Those splendid brainboxes at DARPA - the Pentagon's in-house bazaar of the bizarre - have outdone themselves this time. They now plan an entirely uncrewed, automated ghost frigate able to cruise the oceans of the world for months or years on end without human input.
The new project is called Anti-submarine warfare Continuous Trail Unmanned Vessel (ACTUV), and is intended to produce "an X-ship founded on the assumption that no person steps aboard at any point in its operating cycle". The uncrewed frigate would have enough range and endurance for "global, months long deployments with no underway human maintenance", being able to cross oceans largely without any human input - communications back to base would be "intermittent", according to DARPA.
In particular, the automated warship would need to avoid crashing into other vessels as it prowled the seas on the business of the US government, a function normally performed by bridge watchkeeping officers. DARPA specifies that the ACTUV must be able to conduct "safe navigation at sea within the framework of maritime law" - that is the International Rules for Prevention of Collisions at Sea, aka "Rule of the Road", which Royal Navy officers have to memorise almost word-perfect.
Then, while weaving in and out of other ships, the crewless frigate must be able to stay on the trail of a well-nigh silent diesel-electric submarine running beneath the waves. Such subs are operated - albeit in small numbers - by various minor powers around the world, and are considered by some in the major navies to be a very serious threat.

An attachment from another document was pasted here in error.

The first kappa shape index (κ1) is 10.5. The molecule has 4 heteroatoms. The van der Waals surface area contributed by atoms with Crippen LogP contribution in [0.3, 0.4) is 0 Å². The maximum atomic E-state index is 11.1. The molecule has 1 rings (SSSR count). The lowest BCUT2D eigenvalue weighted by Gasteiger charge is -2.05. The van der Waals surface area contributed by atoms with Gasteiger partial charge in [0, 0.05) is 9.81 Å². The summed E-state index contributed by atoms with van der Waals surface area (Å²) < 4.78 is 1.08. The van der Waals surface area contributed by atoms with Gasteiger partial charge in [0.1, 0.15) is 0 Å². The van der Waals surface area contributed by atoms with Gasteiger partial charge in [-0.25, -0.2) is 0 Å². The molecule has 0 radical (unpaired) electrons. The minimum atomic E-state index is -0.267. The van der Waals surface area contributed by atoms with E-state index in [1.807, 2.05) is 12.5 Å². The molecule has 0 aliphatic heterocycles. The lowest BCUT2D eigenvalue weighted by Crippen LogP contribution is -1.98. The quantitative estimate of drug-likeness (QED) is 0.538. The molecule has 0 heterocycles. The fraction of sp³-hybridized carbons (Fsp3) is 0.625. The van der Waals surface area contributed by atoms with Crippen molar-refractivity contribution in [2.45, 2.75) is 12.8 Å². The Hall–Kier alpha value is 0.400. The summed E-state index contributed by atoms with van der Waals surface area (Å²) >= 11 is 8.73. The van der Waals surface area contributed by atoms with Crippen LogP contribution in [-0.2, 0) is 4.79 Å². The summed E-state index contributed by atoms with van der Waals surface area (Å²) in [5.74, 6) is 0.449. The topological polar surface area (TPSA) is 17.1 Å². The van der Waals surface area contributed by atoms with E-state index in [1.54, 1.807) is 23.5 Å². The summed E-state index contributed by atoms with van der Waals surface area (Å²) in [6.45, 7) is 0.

DARPA's idea would be that every time such a sub put to sea or was otherwise at a known location, an ACTUV would be put onto its tail - freeing up hugely expensive manned ships and subs from routine shadowing work. The thinking is that following such a submarine is fairly easily done compared to finding it in the first place.
That might be true in this case, as DARPA specify that the ACTUV should be able to carry out "continuous overt trail of threat submarines", as opposed to following them secretly as manned US forces might. The robo-frigate would be able to simply get a lock on its prey using powerful active sonar, sending loud "pings" of sound into the sea and detecting the echoes from the sub.
It could then hang close on the sub's tail where active sonar tracking is easy, as it would have "propulsive overmatch" - ie it would be much faster. Nuclear submarines can be speedy enough to lose a surface ship in some circumstances, but this isn't feasible for a diesel-electric boat. Better still, there would be no need for expensive silencing on the ACTUV (of the sort seen on British Type 23 frigates, for instance) as it would expect to be using active sonar anyway.